- Title: IRAQ: Gunmen and bombs kill several in Iraq assaults
- Date: 11th May 2010
- Summary: ONLOOKERS INSPECTING BURNT OUT VEHICLE
- Embargoed: 26th May 2010 13:00
- Location: Iraq
- Country: Iraq
- Topics: Crime / Law Enforcement
- Reuters ID: LVA4QFN3EOX5ISZQK9D67NLMOO8M
- Aspect Ratio:
- Story Text: Gunmen using silenced weapons attacked at least six checkpoints in Baghdad on Monday (May 10), killing seven Iraqi soldiers and policemen, while bombs planted at three others wounded several more, an Interior Ministry source said.
Two of the checkpoints attacked by gunmen were in eastern Baghdad, one in the south and the others in the west. The ones attacked by bombs were all in the south and southeast.
Meanwhile two bombs went off in quick succession in southeastern Baghdad, wounding four people, police said.
Witnesses said the first bomb went off early in the morning and when people gathered at the scene, another one exploded.
"At 05:15 (02:15 GMT) we heard the sound of an explosion. I went out to see what had happened as my father was praying near a window. All the neighbours were standing close to the windows. I saw a burnt out car, as if the blast was caused by a rocket not a bomb. When people gathered to see what had happened, another one exploded," said Hussein Khalil, a policeman and eyewitness.
The attacks on checkpoints showed a new tactic was being used by a weakened yet still dangerous Sunni Islamist insurgency after government forces dealt a series of major blows to al Qaeda's local network in recent weeks.
All the checkpoints were attacked around the same time at dawn, the source said, asking not to be identified.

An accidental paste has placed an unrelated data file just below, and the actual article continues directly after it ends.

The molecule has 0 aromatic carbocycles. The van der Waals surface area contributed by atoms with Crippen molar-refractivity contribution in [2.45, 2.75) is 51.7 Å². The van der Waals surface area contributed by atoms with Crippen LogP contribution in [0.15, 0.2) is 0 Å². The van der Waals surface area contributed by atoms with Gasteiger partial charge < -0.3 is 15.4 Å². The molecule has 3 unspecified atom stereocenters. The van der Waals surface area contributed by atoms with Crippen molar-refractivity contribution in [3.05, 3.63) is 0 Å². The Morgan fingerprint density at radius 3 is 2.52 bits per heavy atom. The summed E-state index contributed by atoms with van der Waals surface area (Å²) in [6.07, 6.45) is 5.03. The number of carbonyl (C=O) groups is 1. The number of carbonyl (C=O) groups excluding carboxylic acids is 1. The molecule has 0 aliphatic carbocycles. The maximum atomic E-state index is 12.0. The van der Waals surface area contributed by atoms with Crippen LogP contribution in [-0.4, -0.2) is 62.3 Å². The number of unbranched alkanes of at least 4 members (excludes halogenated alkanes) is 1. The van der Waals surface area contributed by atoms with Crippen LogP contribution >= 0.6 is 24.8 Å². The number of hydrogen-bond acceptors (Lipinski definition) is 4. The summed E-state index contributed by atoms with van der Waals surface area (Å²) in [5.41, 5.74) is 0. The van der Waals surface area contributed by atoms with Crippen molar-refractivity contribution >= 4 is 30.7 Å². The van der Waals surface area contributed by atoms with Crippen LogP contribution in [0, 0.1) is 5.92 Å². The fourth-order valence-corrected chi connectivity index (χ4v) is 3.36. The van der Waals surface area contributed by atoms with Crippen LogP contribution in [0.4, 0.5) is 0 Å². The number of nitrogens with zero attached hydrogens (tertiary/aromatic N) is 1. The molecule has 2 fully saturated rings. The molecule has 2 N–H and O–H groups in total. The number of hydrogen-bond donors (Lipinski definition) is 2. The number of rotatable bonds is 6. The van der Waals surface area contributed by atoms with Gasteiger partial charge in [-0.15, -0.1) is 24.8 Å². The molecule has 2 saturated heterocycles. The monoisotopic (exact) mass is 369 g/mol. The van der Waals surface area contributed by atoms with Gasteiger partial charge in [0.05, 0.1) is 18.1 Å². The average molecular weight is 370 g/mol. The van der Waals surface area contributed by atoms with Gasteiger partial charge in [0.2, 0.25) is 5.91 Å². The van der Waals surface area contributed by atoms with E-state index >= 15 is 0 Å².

Overall violence in Iraq has fallen sharply since the height of sectarian warfare in 2006/07 but a March election that produced no clear winner and left the country adrift in political uncertainty has fuelled tensions.
A cross-sectarian alliance led by former Prime Minister Iyad Allawi, a secular Shi'ite, won strong support from minority Sunnis to take a two-seat lead in the March 7 parliamentary vote.
The country's main Shi'ite-led coalitions, however, have agreed to form an alliance that would deprive Allawi of a chance to try to form the next government, potentially angering Sunnis.
At the same time, U.S. and Iraqi military forces have scored several battlefield victories against al Qaeda, including the killing of the organisation's two top leaders in Iraq in April.
But while weakened, officials say al Qaeda in Iraq and affiliated Sunni Islamist groups remain a potent force, and they have warned that they will try to stage significant attacks in order to prove to their followers that they are still around.
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